Haggis In A Can. II. Edinburgh. Belford hostel.
Edinburgh Travel Blog› entry 2 of 3 › view all entries
September 26th, 2009 – by: enic
I've met this mysterious stranger the same evening. And one look at her blew my mind. There was something about her. She was beautiful, friendly, intelligent and charming yet quite straight-forward and frank. To say that I fell for her within the first few minutes that I had talked to her would be silly and immature. Still - I did. And considering I had just declared my absolute freedom of all commitments a few days before and had set off to Scotland beginning my newfound vagabonding lifestyle, falling for someone on the first day of my trip was the last thing I needed. And still - I did.
But, lo and behold, fate has some very clear signals it sends you to put you back on track when you're straying away from the chosen path. Five minutes was enough for me to fall for her, ten minutes - to find out she has a boyfriend, twelve minutes - to discover she actually met him here in the hostel, fifteen minutes - to be told that they had had an argument and had split up and one more extra minute to summarize that they are back together and are really happy.End of story. All in all, this emotional roller-coaster left me all but sad, I actually felt happy for them, perhaps just feeling relieved that my plans of world travels will remain unchanged. And still...
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September 26th, 2009 – by: enic
My plan was ingeniously simple - to take the coach service departing from London Victoria at 11 pm through the night while I calmly snooze away and wake up upon my arrival in Edinburgh the next day at 8 am, feeling refreshed and rested, ready for a day of exploring. The reality, however, turned out to be less poetic.
Scotland... For years it was a land of mystery for me, my terra incognita, the misty shores from Celtic fairytales and legends, noble clans roaming the highlands, unicorns grazing in hidden glens and druids worshiping the forest spirits and elves or Mother Nature herself.
The bus slowly rolled into the sleepy Edinburgh. At this time of the morning it looked like a ghost town, probably still recovering from the Friday night. It was 8 am when I, dazed and confused, sleepy due to the 3 hectic hours of sleep and cold due to the same lack of sleep and the breath of Scottish autumn, staggered upon St Andrew's square. Though I picked up some local maps and to-do lists at the coach station, I decided to enjoy my freedom and allow myself to do what I do best - get lost in the city.
Aimlessly wondering down Prince street in quiet desperation for a hot cup of tea, I found myself ascending Calton Hill, which uncovered the magnificent yet still sleepy city in all it's glory. There I was, standing at the highest point in Edinburgh, watching the city spread as far as the eye can see - from the Leith by the Firth of Forth and it's islands to the classic New Town, through West End and historical Old Town, with the castle dominating the scene, right down to Holyrood Park and magnificent Arthur's Seat right at my feet.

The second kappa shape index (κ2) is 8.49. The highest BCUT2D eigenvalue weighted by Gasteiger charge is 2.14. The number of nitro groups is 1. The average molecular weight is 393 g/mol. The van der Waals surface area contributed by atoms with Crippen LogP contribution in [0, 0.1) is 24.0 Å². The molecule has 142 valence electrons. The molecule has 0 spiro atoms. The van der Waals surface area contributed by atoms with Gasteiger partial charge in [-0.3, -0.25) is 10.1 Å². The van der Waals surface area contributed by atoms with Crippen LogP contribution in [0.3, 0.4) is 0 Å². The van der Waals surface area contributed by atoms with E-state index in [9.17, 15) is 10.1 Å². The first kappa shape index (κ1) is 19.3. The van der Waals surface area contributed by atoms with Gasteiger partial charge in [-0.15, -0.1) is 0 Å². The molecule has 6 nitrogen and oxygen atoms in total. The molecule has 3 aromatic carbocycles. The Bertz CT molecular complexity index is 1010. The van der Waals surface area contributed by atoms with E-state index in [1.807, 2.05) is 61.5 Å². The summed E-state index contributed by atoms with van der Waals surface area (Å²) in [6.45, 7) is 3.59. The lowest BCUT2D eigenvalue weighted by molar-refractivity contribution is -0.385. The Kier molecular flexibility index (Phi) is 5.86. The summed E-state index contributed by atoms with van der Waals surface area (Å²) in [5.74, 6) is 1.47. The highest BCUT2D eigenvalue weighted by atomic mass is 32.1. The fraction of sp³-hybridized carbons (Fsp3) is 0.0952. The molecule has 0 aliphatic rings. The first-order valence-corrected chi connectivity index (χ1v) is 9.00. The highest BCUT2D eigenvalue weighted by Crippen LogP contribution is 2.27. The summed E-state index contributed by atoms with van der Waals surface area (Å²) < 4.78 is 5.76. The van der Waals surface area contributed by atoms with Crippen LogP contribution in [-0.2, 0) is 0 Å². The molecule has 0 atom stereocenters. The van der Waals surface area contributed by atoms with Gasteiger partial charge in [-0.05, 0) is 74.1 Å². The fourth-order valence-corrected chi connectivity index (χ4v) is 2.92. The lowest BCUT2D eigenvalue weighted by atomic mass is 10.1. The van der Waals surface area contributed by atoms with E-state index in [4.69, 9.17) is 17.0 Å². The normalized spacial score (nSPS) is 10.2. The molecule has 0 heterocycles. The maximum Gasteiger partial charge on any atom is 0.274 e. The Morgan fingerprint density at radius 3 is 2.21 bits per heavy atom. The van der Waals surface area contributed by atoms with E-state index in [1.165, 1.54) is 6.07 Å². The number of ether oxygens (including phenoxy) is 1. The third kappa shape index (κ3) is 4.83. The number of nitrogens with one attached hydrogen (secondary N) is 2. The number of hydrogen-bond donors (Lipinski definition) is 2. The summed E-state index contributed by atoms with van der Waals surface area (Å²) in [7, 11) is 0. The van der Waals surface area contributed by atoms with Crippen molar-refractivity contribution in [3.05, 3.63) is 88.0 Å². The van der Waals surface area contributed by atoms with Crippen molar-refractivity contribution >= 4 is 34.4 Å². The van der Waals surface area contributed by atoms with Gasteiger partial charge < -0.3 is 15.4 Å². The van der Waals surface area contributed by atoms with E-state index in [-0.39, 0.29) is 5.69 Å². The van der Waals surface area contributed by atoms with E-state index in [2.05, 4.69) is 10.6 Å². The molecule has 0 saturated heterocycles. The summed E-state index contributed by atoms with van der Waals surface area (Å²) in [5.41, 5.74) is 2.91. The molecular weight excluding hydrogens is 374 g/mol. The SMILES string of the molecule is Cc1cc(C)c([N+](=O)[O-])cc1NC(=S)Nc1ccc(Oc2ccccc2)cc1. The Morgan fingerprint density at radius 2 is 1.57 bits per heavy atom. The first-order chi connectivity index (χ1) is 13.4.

The city of Northern winds, as I've come to know it, really blew me away. Literally. Some stronger gales made it impossible to advance, constantly blowing hair in my face obstructing the vision. Not to mention chilling to the bone.
What followed was an absolutely random wander through what seemed to be central Edinburgh, descending Calton Hill, past Alexander House, up Prince street, turning to the North bridge then up the Royal Mile, past St Gile's Cathedral ("Nice!") straight up to the Edinburgh castle. Being a convinced low-budget traveler (read: tramp) and having a firm position against commercializing of historic and cultural sites, as well as the sheer will to spite the greedy tourism industry, I'd made a decision before setting off on my journey not to spend a single penny on tourist attractions and see as much as I can gratis. With that in mind, after I had explored as much of the castle as I possibly could without purchasing a ticket ("It's just another medieval castle anyway"), I took the steps down to the foot of a prehistoric volcano, on which the fortress rested. The huge slabs of dark basalt rock really impressed me, I must admit, perhaps even more than the castle itself.
The next few hours were spent wondering into the suburbs south of the Old Town, looking for a cheap place to grab a bite. Eagerly devouring a Sainsbury's sandwich, I continued my aimless wondering until I came to a very familiar neighborhood.
"Impossible," I thought, "where could I have seen this place before?" And then it hit me. Being as bad with directions as I am (I think they have a scientific name for it, actually), I took a precaution of looking my hostel up on Googlemaps photos. Thanks again, Google! There it was - without any intention, I've stumbled upon Belford Hostel.
Leaving my bag at he reception and confirming that check-in was at 1 pm, I've once again set off to the city, still slightly puzzled by the serendipity of my random wandering...